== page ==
The method of assessment was conduction of interviews at home. Focus groups and interviews have been recognised as the most effective methods of data collection for qualitative purpose. Interviews have particularly proved useful in collecting personalised data and probing into the underlying factors responsible for a problem. One major advantage of employing this data collection method can be attributed to its role in offering a descriptive and complete analysis of the research subject, regardless of the nature of responses. Furthermore, conduction of face-to-face interviews either in the university or at homes provided the key advantage of capturing essential non-verbal and verbal cues, by creating the provision of observing the expressions and body language of the carers. However, one major limitation was associated with gender bias among the respondents (Irvine, Drew & Sainsbury, 2013). This faulty methodology might have resulted in incorrect results. Furthermore, the convenience sampling technique had high possibilities of sampling errors, and probability of a bias. Bias might have occurred because some of the groups were over-represented.
Article 2
Ho et al., (2016) conducted a qualitative study for determining the roles and meanings of spirituality from the perspective of schizophrenic individuals and other mental health workers. The researchers were accurate in developing the foundation of their research on the need of spiritual and psychosocial care for mental disorders. Most psychologists hold the view that mental disorders are intricately related to spirituality and religion in the life of all patients (Pargament & Lomax, 2013). Hence, the study addressed a well-focused issue. A grounded theory approach was employed by the researchers in this regard. One major advantage of this research design is the fact that it provides a detailed methodology for the development of an understanding of the social phenomenon, without the influence of any pre-determined paradigms or theories. However, this grounded theory fails to identify the embeddedness of the researchers, thereby concealing their agency in data collection and interpretation (Cho & Lee, 2014). A method of purposeful sampling was adopted for sample recruitment. The pros of this sampling technique are its role in reaching the target sample rapidly, and involving multiple stages in the research design. However, this sampling process was prone to bias of the researcher since it was based on the researcher’s judgment (Barratt, Ferris & Lenton,2015).
Furthermore, defending the representativeness of the sample would also be difficult. Data collection was performed by individual interviews at outpatient clinics. Some of the primary advantages of selecting interviews as the data collection procedure were that they help in the easy correction of speech, thus preventing any miscommunication. Furthermore, face-to-face interviews are also effective in increasing mutual understanding and collecting primary information. Cost-effectiveness and gaining an in-depth understanding of the phenomenon being investigated are other benefits. However, semi-structured responses often fails to guarantee the honesty of the respondents and do not help in interpretation of the cause and effect. Rigour in qualitative studies are often defined by opposite set of criteria and are related to openness of the data that adheres to a perspective.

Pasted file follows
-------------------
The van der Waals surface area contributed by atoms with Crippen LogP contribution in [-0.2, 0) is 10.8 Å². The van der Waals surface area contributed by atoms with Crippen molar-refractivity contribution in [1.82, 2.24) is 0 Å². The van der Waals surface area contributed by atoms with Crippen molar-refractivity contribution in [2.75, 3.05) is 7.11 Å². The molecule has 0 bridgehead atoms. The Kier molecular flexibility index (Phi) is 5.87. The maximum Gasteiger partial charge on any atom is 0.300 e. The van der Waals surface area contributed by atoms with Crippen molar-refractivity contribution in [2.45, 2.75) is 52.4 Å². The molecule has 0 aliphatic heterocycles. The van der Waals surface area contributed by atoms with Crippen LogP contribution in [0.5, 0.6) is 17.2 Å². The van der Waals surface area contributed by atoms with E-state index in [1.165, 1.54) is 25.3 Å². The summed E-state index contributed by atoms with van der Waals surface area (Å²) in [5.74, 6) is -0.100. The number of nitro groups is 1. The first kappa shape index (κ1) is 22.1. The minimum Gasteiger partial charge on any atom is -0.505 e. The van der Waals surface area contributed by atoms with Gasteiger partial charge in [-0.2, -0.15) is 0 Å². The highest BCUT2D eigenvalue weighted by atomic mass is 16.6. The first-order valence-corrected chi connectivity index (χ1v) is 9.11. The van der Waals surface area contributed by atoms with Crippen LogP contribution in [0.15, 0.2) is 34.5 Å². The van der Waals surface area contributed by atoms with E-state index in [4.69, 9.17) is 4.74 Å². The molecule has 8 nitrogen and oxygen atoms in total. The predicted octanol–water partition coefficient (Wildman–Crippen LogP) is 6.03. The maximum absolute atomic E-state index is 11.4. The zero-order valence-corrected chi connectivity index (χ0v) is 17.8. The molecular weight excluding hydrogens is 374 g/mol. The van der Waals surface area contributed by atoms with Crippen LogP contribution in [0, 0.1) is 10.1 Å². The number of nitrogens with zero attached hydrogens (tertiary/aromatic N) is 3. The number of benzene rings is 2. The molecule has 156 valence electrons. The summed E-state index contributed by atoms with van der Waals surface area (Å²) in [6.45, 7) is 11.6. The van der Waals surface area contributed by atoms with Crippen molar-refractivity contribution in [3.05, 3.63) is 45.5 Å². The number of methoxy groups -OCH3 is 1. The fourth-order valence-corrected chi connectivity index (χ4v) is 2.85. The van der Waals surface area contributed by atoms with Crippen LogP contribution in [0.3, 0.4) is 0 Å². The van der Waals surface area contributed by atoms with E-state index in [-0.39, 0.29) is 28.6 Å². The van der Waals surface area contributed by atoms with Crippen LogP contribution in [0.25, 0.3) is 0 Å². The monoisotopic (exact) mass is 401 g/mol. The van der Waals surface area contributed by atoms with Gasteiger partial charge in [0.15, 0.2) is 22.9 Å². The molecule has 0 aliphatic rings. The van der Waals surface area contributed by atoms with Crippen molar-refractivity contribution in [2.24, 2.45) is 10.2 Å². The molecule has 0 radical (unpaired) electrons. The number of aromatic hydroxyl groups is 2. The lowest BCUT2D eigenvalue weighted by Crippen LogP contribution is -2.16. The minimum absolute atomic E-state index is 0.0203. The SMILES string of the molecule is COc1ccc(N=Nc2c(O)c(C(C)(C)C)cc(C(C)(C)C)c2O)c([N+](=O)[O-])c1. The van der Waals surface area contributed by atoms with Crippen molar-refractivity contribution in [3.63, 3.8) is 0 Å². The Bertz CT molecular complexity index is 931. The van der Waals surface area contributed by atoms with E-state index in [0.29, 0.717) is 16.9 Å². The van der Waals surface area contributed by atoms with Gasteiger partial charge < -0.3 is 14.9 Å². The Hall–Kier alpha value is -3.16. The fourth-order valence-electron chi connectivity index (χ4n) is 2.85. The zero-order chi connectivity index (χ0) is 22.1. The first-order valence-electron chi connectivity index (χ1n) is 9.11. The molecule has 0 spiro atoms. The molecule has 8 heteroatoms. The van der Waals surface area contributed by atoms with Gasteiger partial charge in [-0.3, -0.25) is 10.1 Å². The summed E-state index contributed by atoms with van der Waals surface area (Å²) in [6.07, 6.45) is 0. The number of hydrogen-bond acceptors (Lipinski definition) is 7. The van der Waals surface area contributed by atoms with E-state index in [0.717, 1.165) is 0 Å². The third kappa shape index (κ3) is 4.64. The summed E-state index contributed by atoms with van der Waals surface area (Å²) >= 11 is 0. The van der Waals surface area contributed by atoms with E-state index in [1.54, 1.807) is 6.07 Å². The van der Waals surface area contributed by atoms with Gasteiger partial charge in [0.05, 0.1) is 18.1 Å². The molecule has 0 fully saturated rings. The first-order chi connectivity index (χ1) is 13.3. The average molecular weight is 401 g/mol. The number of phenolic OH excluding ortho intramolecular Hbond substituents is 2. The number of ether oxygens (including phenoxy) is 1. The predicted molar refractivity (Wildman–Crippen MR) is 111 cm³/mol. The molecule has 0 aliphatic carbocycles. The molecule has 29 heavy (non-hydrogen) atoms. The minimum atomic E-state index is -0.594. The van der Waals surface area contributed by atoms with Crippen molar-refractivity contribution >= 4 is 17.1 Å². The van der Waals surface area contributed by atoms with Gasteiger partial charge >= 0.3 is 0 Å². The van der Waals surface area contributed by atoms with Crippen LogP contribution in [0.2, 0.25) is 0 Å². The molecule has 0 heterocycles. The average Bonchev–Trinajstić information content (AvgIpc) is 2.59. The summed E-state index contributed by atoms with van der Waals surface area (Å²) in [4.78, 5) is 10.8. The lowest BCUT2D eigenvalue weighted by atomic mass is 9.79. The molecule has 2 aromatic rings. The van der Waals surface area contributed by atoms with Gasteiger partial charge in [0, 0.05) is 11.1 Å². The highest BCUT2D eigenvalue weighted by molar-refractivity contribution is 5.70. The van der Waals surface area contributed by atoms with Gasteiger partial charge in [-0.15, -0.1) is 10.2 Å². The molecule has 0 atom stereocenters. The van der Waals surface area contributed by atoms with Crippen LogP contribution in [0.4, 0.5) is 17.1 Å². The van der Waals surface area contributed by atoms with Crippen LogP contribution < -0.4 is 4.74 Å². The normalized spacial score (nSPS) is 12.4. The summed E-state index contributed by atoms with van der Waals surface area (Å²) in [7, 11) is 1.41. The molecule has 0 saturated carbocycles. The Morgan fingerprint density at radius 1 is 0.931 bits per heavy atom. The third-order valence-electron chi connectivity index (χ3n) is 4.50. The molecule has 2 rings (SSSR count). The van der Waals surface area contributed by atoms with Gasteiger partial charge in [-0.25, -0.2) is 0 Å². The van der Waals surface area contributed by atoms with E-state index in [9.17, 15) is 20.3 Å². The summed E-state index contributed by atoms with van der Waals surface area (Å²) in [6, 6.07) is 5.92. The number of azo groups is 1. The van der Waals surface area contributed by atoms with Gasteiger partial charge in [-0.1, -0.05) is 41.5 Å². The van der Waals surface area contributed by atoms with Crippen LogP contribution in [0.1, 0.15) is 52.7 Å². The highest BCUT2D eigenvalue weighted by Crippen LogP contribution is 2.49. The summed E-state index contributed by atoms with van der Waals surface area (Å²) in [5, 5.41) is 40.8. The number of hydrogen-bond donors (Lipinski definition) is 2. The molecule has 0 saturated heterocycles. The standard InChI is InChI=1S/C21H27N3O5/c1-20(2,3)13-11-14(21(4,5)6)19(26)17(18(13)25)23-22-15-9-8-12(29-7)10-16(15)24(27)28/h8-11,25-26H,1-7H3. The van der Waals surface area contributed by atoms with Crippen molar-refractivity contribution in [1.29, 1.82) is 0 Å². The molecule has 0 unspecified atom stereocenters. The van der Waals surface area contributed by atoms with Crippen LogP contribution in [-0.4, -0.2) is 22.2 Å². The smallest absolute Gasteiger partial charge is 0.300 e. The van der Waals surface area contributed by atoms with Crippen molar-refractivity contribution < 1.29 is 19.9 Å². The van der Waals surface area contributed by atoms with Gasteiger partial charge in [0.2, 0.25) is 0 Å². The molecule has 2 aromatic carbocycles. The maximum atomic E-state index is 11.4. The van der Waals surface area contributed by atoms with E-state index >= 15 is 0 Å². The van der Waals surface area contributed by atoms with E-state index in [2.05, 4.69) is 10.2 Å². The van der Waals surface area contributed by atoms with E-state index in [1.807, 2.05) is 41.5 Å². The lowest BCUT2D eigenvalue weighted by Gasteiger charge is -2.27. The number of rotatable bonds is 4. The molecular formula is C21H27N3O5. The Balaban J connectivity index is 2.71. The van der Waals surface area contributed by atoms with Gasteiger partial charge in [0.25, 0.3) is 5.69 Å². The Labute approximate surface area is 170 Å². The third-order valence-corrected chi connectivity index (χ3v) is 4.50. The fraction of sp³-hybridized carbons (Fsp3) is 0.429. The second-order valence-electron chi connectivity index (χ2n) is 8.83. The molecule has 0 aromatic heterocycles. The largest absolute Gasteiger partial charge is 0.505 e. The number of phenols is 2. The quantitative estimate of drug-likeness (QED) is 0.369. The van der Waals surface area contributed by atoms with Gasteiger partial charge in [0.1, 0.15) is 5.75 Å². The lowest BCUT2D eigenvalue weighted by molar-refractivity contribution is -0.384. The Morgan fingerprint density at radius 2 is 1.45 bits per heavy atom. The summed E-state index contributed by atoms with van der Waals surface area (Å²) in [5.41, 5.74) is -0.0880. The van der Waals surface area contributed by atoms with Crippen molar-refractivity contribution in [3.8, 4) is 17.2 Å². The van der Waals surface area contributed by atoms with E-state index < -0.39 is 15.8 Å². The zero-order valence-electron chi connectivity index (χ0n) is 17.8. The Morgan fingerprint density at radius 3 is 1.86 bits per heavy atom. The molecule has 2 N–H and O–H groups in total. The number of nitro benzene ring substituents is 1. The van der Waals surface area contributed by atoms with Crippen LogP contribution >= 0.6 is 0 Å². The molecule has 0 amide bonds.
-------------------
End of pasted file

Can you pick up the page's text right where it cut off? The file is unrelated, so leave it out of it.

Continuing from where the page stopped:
Rigour of the study being analysed was established by formulation of an interview guide, and conducting interviews till a point of saturation was reached. Using triangulation approach was another effective strategy that established validity (Hussein, 2015). This usually encompasses analysis of a research question from different perspectives to get consistent results.  However, presence of a selection criteria might have resulted in bias while generalising the results. Another limitation was related to recruitment of Chinese participants. This was directly responsible for selection bias.
Article 3
This research aimed to assess the impacts of exercise as perceived by people present in their early psychosis stages. The research was based on a clearly focused question due to the association between schizophrenia and poor physical fitness, as established by other findings (McNamee, Mead, MacGillivray & Lawrie, 2013). Recruitment of the participants was conducted from the EIP Services in Greater Manchester. Participants were recruited amongst those aged 14-35 years, experiencing full threshold psychotic symptoms. This might have resulted in selection bias that was caused due to failure to achieve proper randomisation of the participants (Stanley & Doucouliagos, 2014). Thus, the sample recruited was not completely randomised, thereby causing some members of the target population to be less likely included, when compared to others. Furthermore, majority of the sample was comprised of male participants, who had displayed a willingness for participation in the study. This was another potential source of sampling bias. Following administration of the intervention (individualised exercise programs), a one-to-one interview was conducted either immediately or post 6 months of the intervention. Advantage of interviewing face-to-face helps in identifying the personality and expression of the person being interviewed with the help of body language and gestures. Furthermore, interviews are also effective in establishing clarity and relativity between the questions and their responses. In focus groups, it usually becomes difficult for the researcher to judge responses. This drawback is adequately addressed in individual interviews. However, major drawbacks with the process were related to its time consuming nature, and associated costs (Farrelly, 2013).